Sandy Weill U-turn fuels big bank breakup fire

July 25, 2012

By Agnes T. Crane
The author is a Reuters Breakingviews columnist. The opinions expressed are her own.

Sanford Weill is the last person you’d expect to champion the reinstatement of Glass-Steagall. After all, Citigroup was not just his creation – the banking behemoth killed off the Depression-era legislation that kept investment and commercial banking separate. But on Wednesday he called for breaking up such conjoined firms, joining a long list of critics across the political spectrum who have become frustrated with financial reform. 

In his interview on CNBC, Weill complained that the combination of the Dodd-Frank Act’s tangle of regulation and populist outrage at big banks has hobbled the industry. His suggestion: hive off investment banking. This is rich coming from the man who hung a portrait with the words “The Shatterer of Glass-Steagall” in his office. Nor did he shoulder any of the blame for creating a mega-bank that stumbled from crisis to crisis before sucking down a $45 billion taxpayer bailout. 

Such chutzpah may make his message easy to dismiss. But the point has been resonating for a while across the political spectrum. For critics like Paul Krugman, smaller financial institutions would wield far less political influence. Others lament that the financial reforms of the Dodd-Frank Act don’t do enough to protect the financial system from another calamity. Meanwhile, some conservatives are starting to think that a more radical split might be preferable to the mess of new regulations coming down the pike, such as the Volcker Rule. 

Revoking Glass-Steagall may not have caused the financial crisis. After all, the rot started with specialist mortgage firms like New Century. And commercial lenders like Countrywide and Washington Mutual failed as well as pure investment banks Bear Stearns and Lehman Brothers. But nixing it did help create monstrously large institutions that appear impossible to regulate, manage and, in recent years, value.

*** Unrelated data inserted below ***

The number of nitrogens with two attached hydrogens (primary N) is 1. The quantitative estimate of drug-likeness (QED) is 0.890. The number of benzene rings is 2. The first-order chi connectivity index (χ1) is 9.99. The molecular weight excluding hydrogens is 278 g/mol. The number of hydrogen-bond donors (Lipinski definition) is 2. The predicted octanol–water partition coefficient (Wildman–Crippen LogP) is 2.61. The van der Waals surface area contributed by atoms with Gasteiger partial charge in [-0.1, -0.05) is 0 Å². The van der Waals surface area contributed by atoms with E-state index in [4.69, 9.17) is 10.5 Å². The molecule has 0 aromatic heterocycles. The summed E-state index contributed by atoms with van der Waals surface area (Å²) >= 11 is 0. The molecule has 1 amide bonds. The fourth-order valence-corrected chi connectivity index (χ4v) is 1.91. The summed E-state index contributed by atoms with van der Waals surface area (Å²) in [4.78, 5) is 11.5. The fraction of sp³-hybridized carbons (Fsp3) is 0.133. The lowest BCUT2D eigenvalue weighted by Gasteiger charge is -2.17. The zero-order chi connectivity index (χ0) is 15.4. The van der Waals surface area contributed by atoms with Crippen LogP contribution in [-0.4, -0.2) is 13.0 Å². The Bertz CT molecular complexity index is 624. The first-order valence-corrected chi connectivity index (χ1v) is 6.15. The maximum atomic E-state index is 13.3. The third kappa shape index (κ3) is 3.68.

Breaking up banks won’t be easy. There’s the question of funding standalone investment banks and disentangling the wiring that fuses complex operations together, just for starters. But comments from a convert like Weill, as ironic as they may be, give the break-up-the banks rallying cry more bite.

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These big boys ARE way to co-mingled and they know it. That’s how they can play the games they do. From the way they leverage to they way they play the spreads, they’ve got the game down good. But since they somehow have managed to play the political card and buy off some of the so called people’s elected officials, it will take a very strong and vocal group of leaders from the industry to push for disentanglement of the big boys. If people don’t see that having a few very large global powerhouses isn’t really such a great thing, well, wow, get your heads out of the sand. I am all for private enterprise and corporations making money. Pay your dang bankers what you want, i could care less, but when there’s a clear trend in how domination plays out in society both here and abroad, then i do start to care about the size and scope of their operations. I find it a little weird that the federal government limits the amount of EE savings bonds I can purchase in a year, but the guidelines on how much in certain open positions that can be held or purchased by big players is unlimited. YOur telling me that I’m more of a risk to society by overbuying low yield us government bonds than the shadow investors playing with futures and commodities? Oooh, you must all be terrified of me, huh? Big, scary government savings bond buyer on the loose. Watch out!

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